I have one more question. Unless you have someway to monitor everyone at once, then for this will work, all the users that this will apply to, will have to have the macro in their personal.xls workbook (or atleast some workbook that is in the XlStart folder, but I will use Personal.xls when explaining).

Here is my idea:
When the user starts Excel, the macro in the personal.xls Workbook Open event will run. This macro will start monitoring every other workbook that gets open. This will have to be coded as a timer, so it will continuosly run. Everytime it sees a new one open, it will add it to a list and then run whatever code you want it to run.
Everytime it notices one dissapear from the list, it will remove it from the list, and again run whatever code you want it to run.

I don't think there is any way to make it know when a workbook is being saved. No I take that back, there would be a way using API's, but that is a bit more complicated and would take me quite a while, but I will do it if you want me too.

Issues that may or may not be of concern:
The personal.xls file will have to stay open all the time.(Normally it does anyway). If the user closes it, it will not monitor any more. I can put code in it, (or you can) that will prevent the user from being able to close it if you want, but there is no way you will be able to prevent the user from removing the Personal.xls file from the XlStart folder. If none of this is a problem, or you know how to deal with it, then I think I can do it. (Unless you get an answer before then.)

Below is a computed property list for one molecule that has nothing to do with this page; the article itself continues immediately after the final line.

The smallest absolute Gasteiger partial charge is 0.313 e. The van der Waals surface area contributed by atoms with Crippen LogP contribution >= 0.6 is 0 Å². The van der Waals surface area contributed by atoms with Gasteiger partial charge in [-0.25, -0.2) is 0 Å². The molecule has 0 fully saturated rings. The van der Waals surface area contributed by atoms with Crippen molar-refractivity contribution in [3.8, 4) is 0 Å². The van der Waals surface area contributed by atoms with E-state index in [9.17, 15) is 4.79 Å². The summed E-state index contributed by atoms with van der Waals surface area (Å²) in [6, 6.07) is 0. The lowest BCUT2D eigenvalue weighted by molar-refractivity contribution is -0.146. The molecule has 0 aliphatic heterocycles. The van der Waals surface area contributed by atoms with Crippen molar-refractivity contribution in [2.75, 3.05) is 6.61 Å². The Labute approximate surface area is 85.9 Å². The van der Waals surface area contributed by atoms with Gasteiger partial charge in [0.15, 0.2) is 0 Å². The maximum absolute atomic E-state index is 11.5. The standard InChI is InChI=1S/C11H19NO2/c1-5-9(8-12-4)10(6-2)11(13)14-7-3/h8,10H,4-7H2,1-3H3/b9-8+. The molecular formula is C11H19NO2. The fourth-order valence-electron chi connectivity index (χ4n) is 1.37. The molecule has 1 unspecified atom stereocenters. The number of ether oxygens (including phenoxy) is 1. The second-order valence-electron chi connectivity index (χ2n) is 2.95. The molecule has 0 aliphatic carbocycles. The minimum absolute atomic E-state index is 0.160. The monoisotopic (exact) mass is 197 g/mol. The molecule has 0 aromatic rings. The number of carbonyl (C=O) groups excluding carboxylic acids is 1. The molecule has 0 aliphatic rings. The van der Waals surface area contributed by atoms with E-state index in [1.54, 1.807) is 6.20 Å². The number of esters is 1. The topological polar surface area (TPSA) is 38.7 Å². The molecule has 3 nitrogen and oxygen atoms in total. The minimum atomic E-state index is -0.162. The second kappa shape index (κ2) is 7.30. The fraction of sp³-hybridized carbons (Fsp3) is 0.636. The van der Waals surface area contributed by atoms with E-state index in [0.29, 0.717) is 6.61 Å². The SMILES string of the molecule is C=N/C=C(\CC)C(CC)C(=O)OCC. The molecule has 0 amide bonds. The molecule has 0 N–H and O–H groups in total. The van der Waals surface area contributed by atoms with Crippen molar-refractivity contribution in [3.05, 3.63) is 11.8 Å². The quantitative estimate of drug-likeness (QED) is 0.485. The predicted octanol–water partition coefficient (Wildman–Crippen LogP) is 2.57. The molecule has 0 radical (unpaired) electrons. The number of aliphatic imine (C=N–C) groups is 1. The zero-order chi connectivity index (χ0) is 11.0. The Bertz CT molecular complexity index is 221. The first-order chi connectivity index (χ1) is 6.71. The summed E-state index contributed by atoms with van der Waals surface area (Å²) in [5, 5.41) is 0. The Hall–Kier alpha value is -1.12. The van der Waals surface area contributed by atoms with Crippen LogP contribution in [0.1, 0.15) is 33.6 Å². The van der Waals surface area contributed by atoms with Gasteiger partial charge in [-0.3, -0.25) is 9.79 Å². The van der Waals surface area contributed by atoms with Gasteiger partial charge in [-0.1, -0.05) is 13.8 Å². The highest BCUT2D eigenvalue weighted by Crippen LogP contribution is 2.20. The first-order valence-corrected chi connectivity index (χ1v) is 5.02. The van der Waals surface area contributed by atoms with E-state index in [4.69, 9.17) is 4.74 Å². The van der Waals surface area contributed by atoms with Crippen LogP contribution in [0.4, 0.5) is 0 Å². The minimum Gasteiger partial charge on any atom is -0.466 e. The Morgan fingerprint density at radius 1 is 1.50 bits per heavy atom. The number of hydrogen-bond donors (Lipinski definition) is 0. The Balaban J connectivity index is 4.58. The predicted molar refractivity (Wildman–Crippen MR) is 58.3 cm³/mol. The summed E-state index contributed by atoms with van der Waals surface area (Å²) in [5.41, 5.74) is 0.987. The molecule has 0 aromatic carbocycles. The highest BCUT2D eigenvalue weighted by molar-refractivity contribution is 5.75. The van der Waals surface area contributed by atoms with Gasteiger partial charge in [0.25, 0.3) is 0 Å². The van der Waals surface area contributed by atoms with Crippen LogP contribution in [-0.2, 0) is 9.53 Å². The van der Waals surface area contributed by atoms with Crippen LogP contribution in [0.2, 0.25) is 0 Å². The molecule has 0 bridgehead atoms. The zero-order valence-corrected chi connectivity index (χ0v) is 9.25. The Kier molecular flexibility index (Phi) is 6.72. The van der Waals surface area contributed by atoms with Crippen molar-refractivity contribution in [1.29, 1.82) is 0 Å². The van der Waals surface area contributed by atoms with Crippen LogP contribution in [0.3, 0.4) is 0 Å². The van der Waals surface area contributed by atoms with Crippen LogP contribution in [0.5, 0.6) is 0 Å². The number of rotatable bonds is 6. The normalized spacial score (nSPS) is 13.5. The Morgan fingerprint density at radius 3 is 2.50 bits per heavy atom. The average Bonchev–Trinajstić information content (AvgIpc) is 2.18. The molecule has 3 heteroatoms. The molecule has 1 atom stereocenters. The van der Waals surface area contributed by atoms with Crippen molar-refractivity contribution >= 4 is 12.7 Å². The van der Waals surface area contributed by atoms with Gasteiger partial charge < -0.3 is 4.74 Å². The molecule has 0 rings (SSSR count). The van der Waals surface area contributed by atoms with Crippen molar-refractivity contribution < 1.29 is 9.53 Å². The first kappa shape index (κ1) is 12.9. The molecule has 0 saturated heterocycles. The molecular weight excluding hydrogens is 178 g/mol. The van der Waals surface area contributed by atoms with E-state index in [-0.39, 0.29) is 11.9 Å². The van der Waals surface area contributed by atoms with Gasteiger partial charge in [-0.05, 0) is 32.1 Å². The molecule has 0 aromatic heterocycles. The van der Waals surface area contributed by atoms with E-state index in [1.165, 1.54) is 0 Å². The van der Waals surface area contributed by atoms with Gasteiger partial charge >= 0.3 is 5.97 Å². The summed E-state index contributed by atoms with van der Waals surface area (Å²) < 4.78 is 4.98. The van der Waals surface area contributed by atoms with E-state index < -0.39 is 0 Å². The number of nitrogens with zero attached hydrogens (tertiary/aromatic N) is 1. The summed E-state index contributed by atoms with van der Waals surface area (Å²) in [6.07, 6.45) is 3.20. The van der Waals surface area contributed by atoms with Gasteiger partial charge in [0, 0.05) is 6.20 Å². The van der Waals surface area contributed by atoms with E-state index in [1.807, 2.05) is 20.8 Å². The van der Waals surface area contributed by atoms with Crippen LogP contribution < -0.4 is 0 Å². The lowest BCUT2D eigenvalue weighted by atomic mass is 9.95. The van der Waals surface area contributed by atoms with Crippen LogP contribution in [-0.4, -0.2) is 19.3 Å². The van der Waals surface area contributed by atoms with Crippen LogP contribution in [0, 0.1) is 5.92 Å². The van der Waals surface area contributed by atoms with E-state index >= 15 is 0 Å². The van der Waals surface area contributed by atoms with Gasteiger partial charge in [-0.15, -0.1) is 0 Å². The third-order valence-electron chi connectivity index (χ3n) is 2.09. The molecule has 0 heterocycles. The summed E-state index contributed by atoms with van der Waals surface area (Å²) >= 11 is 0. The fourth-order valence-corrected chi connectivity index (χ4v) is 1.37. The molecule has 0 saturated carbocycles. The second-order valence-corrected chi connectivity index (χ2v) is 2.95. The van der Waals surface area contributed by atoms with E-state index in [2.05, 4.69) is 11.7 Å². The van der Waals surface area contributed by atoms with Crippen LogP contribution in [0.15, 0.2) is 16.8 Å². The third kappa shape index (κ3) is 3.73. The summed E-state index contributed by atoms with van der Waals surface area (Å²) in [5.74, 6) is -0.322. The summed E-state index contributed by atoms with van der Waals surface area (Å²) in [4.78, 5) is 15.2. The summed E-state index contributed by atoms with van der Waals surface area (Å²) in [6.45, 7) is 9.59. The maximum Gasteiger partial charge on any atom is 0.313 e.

Here is an idea just in case it might interest you:
I could do the same thing in VB I think, then it would be an executable file that you could put in the computers startup folder. It could also be made so that you could not shut it off in any way, including the task manager (Ctrl + Alt + Del). It could be made invisible in every way also.

Just let me know the extreme you want to go to, and I will get started.

See, I wrote an essay instead......:-)

Cheers!
ahammar



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Expert Comment

by:cri
ID: 2254972
ahammar, I think is better to make the workbooks to 'report' these changes 'themselves' as ccbailey wants it, than to make a monitoring applet and trying to detect save commands etc.

ccbailley: Are these files on the network ? If yes: Is it an option to monitor these files with the server tools ?
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Noggy earned 600 total points
ID: 2255032
ahammar - You've got the right idea but the best way is to use a WithEvents Class Module. See below.

ccbailey - This is what you need to do:
1. Create a new workbook.
2. Open your VB Editor (Alt+F11)
3. Create a Class Module (NOT a plain Module)